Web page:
Twitter on Wednesday rolled out a gray “official” check mark next to some social media accounts to indicate that the social media company had verified their authenticity. Within hours, Elon Musk scrapped the plan.
“I just killed it,” the Tesla CEO and Twitter’s new owner said in reply to a comment by a noted technology blogger. “Blue check will be the great leveler.”
For a few hours on Friday morning, various accounts appeared with an “official” designation. Media sites like The Associated Press, The New York Times, The Washington Post and The Wall Street Journal received an official designation, as did companies like Nike, Apple and Coca-Cola, along with the musician Taylor Swift, CBS Bay Area.
The two-tiered check mark system was designed to replace Twitter’s current “blue checks,” which signify an account’s authenticity. They’re intended to note that an account is verified, or that it really belongs to the person it claims to be. However, most Twitter users understand the blue check marks to be an indicator of importance or influence.
Musk said he changed his mind about having the two check marks after deciding it wouldn’t solve Twitter’s problem of a dual-class system.
“Apart from it being an aesthetic nightmare when looking at the Twitter feed… it was simply another way of creating a two-class system. It wasn’t addressing the core problem, [that] there were too many entities that were considered ‘official,'” he said on a conference call with advertisers on Wednesday.
“Blue checks” to cost $8
Twitter’s current system of using blue checks to confirm an account’s authenticity will soon go away for those who don’t pay a monthly fee. Instead, people who paywill receive blue checks and have access to some bonus features, such as fewer ads and the ability to have tweets gain greater visibility.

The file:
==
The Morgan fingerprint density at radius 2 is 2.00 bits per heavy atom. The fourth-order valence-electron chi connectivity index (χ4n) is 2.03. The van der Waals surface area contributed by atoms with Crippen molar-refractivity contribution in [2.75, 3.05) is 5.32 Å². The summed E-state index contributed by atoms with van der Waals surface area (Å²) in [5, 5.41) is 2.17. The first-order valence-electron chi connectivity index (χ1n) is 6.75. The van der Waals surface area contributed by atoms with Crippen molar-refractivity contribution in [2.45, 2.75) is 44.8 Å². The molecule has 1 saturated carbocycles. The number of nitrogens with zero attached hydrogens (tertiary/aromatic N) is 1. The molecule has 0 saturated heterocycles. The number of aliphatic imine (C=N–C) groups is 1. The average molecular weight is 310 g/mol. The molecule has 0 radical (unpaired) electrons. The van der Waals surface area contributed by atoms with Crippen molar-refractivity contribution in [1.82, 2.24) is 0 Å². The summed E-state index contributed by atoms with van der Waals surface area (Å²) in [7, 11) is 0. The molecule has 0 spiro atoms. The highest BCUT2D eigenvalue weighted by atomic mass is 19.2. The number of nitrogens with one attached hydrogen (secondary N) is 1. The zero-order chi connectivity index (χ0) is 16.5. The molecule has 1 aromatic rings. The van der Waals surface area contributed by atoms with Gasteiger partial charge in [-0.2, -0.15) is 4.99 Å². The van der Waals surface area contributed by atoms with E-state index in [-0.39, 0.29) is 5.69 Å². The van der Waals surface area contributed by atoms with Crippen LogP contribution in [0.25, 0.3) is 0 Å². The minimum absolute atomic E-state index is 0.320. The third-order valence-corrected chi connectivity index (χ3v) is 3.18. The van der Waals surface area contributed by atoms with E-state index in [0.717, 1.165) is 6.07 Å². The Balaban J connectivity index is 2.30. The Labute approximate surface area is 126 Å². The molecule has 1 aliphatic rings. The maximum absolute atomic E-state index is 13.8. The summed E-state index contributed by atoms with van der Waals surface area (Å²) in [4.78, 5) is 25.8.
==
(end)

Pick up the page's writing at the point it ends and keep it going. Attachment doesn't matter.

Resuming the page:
Experts have expressed concern that making the checkmark available to anyone willing to pay a fee could lead to more impostor accounts, misinformation and scams on Twitter. In a live audio conversation on Twitter Spaces on Wednesday Musk vowed to ban Twitter accounts that were impersonating others, saying the company would “actively suspend accounts engaged in deception or trickery of any kind.”
“It will be less special, obviously, to have a check mark, but I think this is a good thing,” he said. “Don’t we believe in, one person one vote? I think we do. I actually don’t like the lords-and-peasants situation where some people have blue check marks and some don’t.”
Musk, who officially took control of Twitter a week ago after completing his $44 billion acquisition, has previously said he’s committed to eliminating spam and bots on the platform. He’s betting that a paywall of $8 a month will raise the bar for authenticity and good behavior, dramatically reducing the amount of harassment and robo-tweets on the platform.
“Creating a fake account is expretemly cheap. Maybe a tenth of a penny. By charging $8 a month it raises the cost of a bot or troll somewhere between 1,000 and 100,000,” he said Wednesday. “The propensity of someone to engage in hate speech, if they have paid $8 and are risking the suspension of their account, is far, far less.”
Musk also warned his followers on Wednesday to prepare for plenty more changes on the platform.
“Please note that Twitter will do lots of dumb things in coming months. We will keep what works & change what doesn’t,” he tweeted.
For Twitter, however, the clock is ticking as a growing list of major companies suspend their advertising amid concerns their brands might be tarnished on a site that Musk has vowed to make more open.
Oreo maker Mondelez International’s CEO Dirk Van de Put told Reuters that the food giant hasbecause of a spike in hate speech on the service following Musk’s takeover.
“What we’ve seen recently since the change on Twitter has been announced, is the amount of hate speech increase significantly,” he said. “We felt there is a risk our advertising would appear next to the wrong messages,” he said.
Other companies including Allianz, Audi, General Mills, GM, United Airlines and Pfizer have also, and more large advertisers are expected to follow suit.